As you pass through the ancient «sole entrance» (moni emvasia) you find yourself far from the madding crowd. Go back in time, and stay in an idyllic setting.
A jewel dating from the Byzantine era, Monemvasia is an open-air archaeological museum. Founded in the 6th century A.D. by Greeks fleeing the Avars and Slavs who had conquered the continent, this fortress has witnessed a tumultuous history. It belonged in succession to the Byzantine Empire, the Vatican, the Venetians and, finally, to the Ottomans, before the Greek liberation of 1821.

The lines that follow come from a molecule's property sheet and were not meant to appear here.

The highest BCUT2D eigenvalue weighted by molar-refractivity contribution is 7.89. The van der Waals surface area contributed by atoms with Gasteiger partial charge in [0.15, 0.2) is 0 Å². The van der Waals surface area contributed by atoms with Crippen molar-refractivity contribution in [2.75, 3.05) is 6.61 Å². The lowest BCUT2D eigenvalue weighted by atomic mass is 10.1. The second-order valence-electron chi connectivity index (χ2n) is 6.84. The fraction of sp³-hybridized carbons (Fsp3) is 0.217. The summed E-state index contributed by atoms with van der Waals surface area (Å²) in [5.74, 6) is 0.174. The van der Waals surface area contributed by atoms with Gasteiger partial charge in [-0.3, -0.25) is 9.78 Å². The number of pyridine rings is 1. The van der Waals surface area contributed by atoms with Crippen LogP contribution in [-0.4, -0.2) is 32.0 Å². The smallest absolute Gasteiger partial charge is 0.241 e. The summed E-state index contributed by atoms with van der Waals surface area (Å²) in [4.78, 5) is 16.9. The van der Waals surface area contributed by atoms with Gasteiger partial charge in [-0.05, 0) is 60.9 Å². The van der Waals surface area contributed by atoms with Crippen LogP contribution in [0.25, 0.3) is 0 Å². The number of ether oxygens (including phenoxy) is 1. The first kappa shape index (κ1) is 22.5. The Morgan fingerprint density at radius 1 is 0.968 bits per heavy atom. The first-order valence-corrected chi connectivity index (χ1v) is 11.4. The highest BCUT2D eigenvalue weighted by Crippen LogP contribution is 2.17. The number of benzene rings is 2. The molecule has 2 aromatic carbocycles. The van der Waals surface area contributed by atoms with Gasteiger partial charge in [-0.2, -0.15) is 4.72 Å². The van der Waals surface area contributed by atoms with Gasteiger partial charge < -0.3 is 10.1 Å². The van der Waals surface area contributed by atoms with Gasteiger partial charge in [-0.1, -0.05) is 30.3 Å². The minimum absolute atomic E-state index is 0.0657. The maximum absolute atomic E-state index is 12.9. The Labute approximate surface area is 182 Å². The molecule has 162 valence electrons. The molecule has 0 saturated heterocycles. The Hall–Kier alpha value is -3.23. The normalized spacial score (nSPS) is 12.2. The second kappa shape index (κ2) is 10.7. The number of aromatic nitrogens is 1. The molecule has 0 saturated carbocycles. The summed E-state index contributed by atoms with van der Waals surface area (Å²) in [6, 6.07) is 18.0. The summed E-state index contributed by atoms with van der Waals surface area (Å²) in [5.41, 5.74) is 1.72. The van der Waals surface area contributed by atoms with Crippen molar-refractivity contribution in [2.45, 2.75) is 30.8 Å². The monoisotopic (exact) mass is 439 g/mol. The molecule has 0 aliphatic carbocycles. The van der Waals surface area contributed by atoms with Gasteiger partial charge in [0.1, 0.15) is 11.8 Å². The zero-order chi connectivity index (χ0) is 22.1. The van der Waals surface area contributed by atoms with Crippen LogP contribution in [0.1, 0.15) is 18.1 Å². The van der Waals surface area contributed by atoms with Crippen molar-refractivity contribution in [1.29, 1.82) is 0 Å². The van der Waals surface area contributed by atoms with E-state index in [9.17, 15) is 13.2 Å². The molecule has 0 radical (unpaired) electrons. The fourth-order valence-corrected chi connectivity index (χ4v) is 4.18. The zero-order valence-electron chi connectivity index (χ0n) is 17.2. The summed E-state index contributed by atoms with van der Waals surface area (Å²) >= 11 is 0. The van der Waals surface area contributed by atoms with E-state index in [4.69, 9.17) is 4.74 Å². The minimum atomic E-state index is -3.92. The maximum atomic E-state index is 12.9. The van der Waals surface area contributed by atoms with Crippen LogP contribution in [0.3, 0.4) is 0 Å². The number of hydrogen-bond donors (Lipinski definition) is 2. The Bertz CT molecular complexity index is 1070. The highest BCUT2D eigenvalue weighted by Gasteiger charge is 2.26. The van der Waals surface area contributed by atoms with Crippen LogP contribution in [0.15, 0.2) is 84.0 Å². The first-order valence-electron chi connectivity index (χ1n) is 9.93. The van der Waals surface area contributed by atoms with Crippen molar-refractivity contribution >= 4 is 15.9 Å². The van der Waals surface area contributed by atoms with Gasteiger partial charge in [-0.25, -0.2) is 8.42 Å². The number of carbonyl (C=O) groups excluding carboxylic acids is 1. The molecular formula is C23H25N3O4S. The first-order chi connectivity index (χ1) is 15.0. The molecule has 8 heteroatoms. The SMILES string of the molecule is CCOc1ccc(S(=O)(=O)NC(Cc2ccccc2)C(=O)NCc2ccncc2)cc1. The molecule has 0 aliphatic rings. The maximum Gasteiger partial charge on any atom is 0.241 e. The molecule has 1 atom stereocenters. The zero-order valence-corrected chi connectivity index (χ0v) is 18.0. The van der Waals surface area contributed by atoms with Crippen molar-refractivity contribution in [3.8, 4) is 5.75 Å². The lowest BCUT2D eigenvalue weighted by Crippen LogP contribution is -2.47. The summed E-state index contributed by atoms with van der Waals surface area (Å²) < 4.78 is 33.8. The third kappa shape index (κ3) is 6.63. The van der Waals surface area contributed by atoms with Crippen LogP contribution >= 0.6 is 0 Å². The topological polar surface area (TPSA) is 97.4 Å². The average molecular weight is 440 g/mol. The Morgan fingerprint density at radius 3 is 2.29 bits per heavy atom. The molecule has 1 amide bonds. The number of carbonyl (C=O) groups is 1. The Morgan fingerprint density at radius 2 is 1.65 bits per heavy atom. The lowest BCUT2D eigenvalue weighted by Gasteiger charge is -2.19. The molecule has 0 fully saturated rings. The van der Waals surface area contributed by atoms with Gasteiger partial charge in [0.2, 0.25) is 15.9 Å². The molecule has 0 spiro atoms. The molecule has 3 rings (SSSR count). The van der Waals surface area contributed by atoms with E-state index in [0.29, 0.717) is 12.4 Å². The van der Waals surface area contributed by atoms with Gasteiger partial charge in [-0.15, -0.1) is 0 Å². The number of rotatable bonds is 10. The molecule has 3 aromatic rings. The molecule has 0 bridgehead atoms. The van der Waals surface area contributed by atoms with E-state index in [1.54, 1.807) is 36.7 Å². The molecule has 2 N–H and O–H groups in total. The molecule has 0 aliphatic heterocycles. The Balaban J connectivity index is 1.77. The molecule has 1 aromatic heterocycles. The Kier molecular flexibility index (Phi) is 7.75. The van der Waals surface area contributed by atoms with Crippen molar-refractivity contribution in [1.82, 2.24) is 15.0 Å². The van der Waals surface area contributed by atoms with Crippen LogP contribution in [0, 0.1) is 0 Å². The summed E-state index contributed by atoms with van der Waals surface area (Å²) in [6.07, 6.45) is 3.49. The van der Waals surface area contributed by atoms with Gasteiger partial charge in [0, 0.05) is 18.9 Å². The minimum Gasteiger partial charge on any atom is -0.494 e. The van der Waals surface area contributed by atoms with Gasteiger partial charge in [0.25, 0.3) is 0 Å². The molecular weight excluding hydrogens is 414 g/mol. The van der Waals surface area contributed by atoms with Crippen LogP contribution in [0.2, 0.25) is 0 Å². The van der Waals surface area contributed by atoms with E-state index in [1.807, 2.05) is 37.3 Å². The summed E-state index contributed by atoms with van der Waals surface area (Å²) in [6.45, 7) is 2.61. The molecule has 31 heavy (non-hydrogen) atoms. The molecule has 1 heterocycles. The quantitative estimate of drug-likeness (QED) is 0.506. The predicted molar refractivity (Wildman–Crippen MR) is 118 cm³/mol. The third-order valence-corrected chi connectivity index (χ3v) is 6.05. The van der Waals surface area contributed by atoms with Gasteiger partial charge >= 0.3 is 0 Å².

Because of its strategic position controlling the maritime route between Constantinople and Venice, it experienced a rapid development until the apogee of the Byzantine Empire in the 14th century.
Monemvasia was associated with another mediaeval souvenir exported to Europe until the 16th century: a sweet rosé wine «with a bouquet of honey fragrance and in the glass it looked like sapphire»: Malvoisie wine. The French called the city «Malvoisie» for a long time, and the Italians «Malvasia».
It was known to Shakespeare as Malmsey wine. When Edward IV asked the Duke of Clarency upon his condemnation, how he would like to die, and his answer was: «Drown me in a barrel of Malmsey wine!».
Richard III. Act 1, Scene 4